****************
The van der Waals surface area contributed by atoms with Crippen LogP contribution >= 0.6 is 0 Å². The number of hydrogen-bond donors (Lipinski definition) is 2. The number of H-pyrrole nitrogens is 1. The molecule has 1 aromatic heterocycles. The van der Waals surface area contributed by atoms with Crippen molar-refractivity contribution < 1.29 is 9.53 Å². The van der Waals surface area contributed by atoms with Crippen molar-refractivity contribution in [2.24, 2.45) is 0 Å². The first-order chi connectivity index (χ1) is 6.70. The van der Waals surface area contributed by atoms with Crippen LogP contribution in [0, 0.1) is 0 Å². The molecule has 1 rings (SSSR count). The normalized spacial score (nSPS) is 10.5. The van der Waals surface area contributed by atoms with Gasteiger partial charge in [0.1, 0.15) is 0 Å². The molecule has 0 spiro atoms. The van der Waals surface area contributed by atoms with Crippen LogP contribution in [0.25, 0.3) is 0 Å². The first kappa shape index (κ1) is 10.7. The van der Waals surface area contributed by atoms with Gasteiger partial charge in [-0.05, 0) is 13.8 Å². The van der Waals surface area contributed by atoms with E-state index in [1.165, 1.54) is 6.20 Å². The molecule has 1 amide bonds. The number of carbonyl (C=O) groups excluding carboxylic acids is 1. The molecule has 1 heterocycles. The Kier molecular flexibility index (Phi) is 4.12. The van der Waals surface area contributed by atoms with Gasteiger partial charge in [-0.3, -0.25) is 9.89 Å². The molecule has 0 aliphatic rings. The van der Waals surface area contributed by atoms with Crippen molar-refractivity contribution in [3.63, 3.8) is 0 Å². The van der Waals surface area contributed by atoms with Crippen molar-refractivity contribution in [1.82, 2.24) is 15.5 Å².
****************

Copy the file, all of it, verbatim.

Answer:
The van der Waals surface area contributed by atoms with Crippen LogP contribution >= 0.6 is 0 Å². The number of hydrogen-bond donors (Lipinski definition) is 2. The number of H-pyrrole nitrogens is 1. The molecule has 1 aromatic heterocycles. The van der Waals surface area contributed by atoms with Crippen molar-refractivity contribution < 1.29 is 9.53 Å². The van der Waals surface area contributed by atoms with Crippen molar-refractivity contribution in [2.24, 2.45) is 0 Å². The first-order chi connectivity index (χ1) is 6.70. The van der Waals surface area contributed by atoms with Crippen LogP contribution in [0, 0.1) is 0 Å². The molecule has 1 rings (SSSR count). The normalized spacial score (nSPS) is 10.5. The van der Waals surface area contributed by atoms with Gasteiger partial charge in [0.1, 0.15) is 0 Å². The molecule has 0 spiro atoms. The van der Waals surface area contributed by atoms with Crippen LogP contribution in [0.25, 0.3) is 0 Å². The first kappa shape index (κ1) is 10.7. The van der Waals surface area contributed by atoms with Gasteiger partial charge in [-0.05, 0) is 13.8 Å². The van der Waals surface area contributed by atoms with E-state index in [1.165, 1.54) is 6.20 Å². The molecule has 1 amide bonds. The number of carbonyl (C=O) groups excluding carboxylic acids is 1. The molecule has 1 heterocycles. The Kier molecular flexibility index (Phi) is 4.12. The van der Waals surface area contributed by atoms with Gasteiger partial charge in [-0.3, -0.25) is 9.89 Å². The molecule has 0 aliphatic rings. The van der Waals surface area contributed by atoms with Crippen molar-refractivity contribution in [3.63, 3.8) is 0 Å². The van der Waals surface area contributed by atoms with Crippen molar-refractivity contribution in [1.82, 2.24) is 15.5 Å².